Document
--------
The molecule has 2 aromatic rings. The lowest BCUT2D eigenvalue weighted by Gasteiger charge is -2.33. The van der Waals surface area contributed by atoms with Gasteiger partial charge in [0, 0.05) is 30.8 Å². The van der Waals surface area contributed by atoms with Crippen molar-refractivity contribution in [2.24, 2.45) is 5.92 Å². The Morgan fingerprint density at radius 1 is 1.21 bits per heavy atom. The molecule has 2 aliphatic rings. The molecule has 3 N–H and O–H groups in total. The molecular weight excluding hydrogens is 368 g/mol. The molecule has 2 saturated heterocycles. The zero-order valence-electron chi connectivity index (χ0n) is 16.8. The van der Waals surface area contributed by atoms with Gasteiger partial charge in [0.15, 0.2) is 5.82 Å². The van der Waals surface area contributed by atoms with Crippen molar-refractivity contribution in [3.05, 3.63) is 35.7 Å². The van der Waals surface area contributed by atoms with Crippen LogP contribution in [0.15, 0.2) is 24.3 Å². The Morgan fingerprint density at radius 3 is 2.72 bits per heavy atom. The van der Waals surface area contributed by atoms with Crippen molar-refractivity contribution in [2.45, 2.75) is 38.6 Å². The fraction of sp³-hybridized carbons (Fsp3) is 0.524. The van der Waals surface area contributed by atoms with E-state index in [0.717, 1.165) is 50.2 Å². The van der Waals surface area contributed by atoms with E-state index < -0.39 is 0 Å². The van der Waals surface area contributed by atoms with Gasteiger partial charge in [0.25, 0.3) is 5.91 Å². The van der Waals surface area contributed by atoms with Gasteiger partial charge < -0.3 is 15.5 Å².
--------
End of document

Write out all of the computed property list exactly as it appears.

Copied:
The molecule has 2 aromatic rings. The lowest BCUT2D eigenvalue weighted by Gasteiger charge is -2.33. The van der Waals surface area contributed by atoms with Gasteiger partial charge in [0, 0.05) is 30.8 Å². The van der Waals surface area contributed by atoms with Crippen molar-refractivity contribution in [2.24, 2.45) is 5.92 Å². The Morgan fingerprint density at radius 1 is 1.21 bits per heavy atom. The molecule has 2 aliphatic rings. The molecule has 3 N–H and O–H groups in total. The molecular weight excluding hydrogens is 368 g/mol. The molecule has 2 saturated heterocycles. The zero-order valence-electron chi connectivity index (χ0n) is 16.8. The van der Waals surface area contributed by atoms with Gasteiger partial charge in [0.15, 0.2) is 5.82 Å². The van der Waals surface area contributed by atoms with Crippen molar-refractivity contribution in [3.05, 3.63) is 35.7 Å². The van der Waals surface area contributed by atoms with Crippen LogP contribution in [0.15, 0.2) is 24.3 Å². The Morgan fingerprint density at radius 3 is 2.72 bits per heavy atom. The van der Waals surface area contributed by atoms with Crippen molar-refractivity contribution in [2.45, 2.75) is 38.6 Å². The fraction of sp³-hybridized carbons (Fsp3) is 0.524. The van der Waals surface area contributed by atoms with E-state index in [0.717, 1.165) is 50.2 Å². The van der Waals surface area contributed by atoms with E-state index < -0.39 is 0 Å². The van der Waals surface area contributed by atoms with Gasteiger partial charge in [0.25, 0.3) is 5.91 Å². The van der Waals surface area contributed by atoms with Gasteiger partial charge < -0.3 is 15.5 Å².